Bentley’s Kathleen Burns Kingsbury joins CNBC to discuss the ‘soft side’ of finance. Appointed to CNBC’s Digital Financial Advisor Council, she will appear on air and contribute to CNBC.com tackling issues like client communication, the psychology of money and how to empower women financially.
You are here
Senior Lecturer Steve Weisman is highlighted for warning shoppers about stolen or counterfeit gift cards during the holiday season.
President Gloria Larson and PayScale CEO Mike Metzger co-author an opinion piece sharing initial findings from a comprehensive study on millennial preparedness commissioned by Bentley and offering their insight on why millennials, higher education and the corporate world must work together to close the perceived preparedness gap.
Fred D. Ledley, Professor of Natural & Applied Sciences and Management, and Director of the Center for Integration of Science and Industry, was named a fellow of the American Association for the Advancement of Science (AAAS). He will be recognized at the AAAS Annual Meeting in Chicago in February 2014. In naming Dr.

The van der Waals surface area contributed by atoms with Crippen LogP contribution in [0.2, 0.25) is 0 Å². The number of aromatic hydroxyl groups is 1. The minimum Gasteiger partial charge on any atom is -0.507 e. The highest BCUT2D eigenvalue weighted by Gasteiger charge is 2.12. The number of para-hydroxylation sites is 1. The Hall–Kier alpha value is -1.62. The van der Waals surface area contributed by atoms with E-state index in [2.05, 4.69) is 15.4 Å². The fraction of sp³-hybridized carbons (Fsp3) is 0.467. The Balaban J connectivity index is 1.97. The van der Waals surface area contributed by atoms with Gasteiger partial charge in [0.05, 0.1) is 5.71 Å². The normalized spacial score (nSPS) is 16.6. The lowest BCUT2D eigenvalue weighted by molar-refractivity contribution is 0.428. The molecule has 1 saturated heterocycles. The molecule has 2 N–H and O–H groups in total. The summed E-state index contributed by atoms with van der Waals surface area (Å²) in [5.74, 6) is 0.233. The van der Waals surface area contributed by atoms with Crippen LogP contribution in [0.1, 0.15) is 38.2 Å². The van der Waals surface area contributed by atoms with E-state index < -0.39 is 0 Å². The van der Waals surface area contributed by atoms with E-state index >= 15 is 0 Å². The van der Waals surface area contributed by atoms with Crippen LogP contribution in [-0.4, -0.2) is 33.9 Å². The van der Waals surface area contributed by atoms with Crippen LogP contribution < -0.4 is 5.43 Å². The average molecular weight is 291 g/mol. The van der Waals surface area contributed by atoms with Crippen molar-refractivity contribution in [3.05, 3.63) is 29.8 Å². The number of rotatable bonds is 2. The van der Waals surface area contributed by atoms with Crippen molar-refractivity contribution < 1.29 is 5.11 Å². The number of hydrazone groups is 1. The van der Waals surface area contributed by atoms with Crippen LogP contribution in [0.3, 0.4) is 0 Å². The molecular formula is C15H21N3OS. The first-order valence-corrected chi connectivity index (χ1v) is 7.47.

Bentley Accountancy Professor Mahendra Gujarathi wants his students to understand that contrary to textbooks, the answers to accounting issues in the real world are not black and white but shades of gray. He teaches this through experiential education using real-world cases. One such case earned Gujarathi the Emerson Ethics Award from the North American Case Research Association (NACRA).
As part of Bentley’s Annual Culture Fest, Qais Akbar Omar, 30, a Boston University graduate student and author of “A Fort of Nine Towers: An Afghan Family Story,” addressed the community about how he came to write a memoir recounting his coming of age among unimaginable violence.
Law Professor Steve Weisman identifies how to detect fraud on gift card exchanges during the holiday season.
The Vanguard, Bentley's student news source, is highlighted for raising awareness and organizing relief contributions for Typhoon Haiyan victims.
The millennial workforce is expected to be the largest in U.S. history, yet the national rate of unemployment for graduates stands at nearly eight percent. Millennials think they’re ready for work, but many employers beg to differ.